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Submitted by Menge, E on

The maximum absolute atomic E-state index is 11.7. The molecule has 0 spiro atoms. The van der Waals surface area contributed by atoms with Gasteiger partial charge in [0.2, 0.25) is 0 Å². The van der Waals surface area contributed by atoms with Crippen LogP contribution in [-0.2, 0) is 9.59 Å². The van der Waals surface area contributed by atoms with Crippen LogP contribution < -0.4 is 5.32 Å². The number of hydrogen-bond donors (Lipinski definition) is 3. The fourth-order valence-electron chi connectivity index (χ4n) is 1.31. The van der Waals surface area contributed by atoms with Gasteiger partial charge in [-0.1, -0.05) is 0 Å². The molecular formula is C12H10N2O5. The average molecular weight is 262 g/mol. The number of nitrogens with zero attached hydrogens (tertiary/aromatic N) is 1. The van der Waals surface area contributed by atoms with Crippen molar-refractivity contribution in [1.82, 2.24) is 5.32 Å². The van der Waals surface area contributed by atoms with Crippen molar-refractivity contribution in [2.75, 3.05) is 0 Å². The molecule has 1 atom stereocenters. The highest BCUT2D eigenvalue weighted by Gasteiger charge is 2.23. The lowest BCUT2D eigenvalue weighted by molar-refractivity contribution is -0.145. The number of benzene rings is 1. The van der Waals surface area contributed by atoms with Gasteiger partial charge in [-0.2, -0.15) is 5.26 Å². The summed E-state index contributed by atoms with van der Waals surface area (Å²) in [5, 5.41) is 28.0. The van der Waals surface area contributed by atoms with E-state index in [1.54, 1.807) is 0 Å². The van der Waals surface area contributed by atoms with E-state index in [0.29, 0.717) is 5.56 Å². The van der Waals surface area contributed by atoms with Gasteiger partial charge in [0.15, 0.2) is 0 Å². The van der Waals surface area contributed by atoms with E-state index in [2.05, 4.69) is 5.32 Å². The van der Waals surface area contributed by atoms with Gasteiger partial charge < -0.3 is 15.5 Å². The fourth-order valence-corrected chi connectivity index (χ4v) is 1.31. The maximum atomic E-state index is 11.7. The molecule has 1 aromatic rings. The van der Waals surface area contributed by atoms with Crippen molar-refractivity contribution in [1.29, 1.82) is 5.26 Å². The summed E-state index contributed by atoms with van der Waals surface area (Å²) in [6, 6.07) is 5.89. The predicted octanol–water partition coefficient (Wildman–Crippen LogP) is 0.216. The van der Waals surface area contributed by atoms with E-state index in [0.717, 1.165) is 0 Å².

Your article is interesting and engaging in as far as it looks at the practical challenges. I would like to point out a number of important points however: 1) I suppose you have spent some time in Kenya, do you have an idea about the sort of roads, schools, rural dispensaries, insecurity that the marginalized regions contend with? Opposing devolution because urbanization is the trend misses the point by a wide margin! Nairobi is the all in all, yet we see massive traffic jams and lack of social amenities, so clearly Nairobi cannot host the 40 million Kenyans. This calls for a bold and radical look at what Kenya has been doing for 50 years and evaluate whether continuing to do the same will bear different outcomes. I can tell you it wont. You gave the example of Bavaria where my close friend comes from: Infrastructure in towns is superlative, so manufacturers such as Audi, C. Air Systems, BMW and Siemens can be in regional towns not in Berlin or Munich for that matter. Munich specializes in other things. So how does this relate to Kenya? This is how: Why should a farmer growing coffee in Nyanza or Mt. Elgon carry it to Thika to be processed? Why not have local processing plants which in fact will stimulate production? Why should every one have to move to Nairobi when various regions can specialize in economic activity that the resources in the region allow? Eldoret is a wheat growing area and a great athletics hub. Why not have sports facilities and flour mills there? Kericho grows the most tea but the Tea Company headquarters are in Nairobi! I could give many examples...there is oil in Turkana, what material improvement will the Turkanas get if all investment decisions are made in Nairobi? The model you espouse has produced two Kenyas. The first one is the urban Kenya which lives in Nairobi and maybe a bit in Mombasa and the rest rural Kenya which donates all skilled people to the two cities and experiences brain drain, low investment and sky-rocketing crime besides ethnic marginalization and tensions. Devolution is our best short to reverse this situation and if implemented faithfully with 'Germanish' efficiency, shall change our nation. What you recommend is somewhat like asking all of Europe to move into Germany instead of Germany helping the other European nations to weather their economic challenges!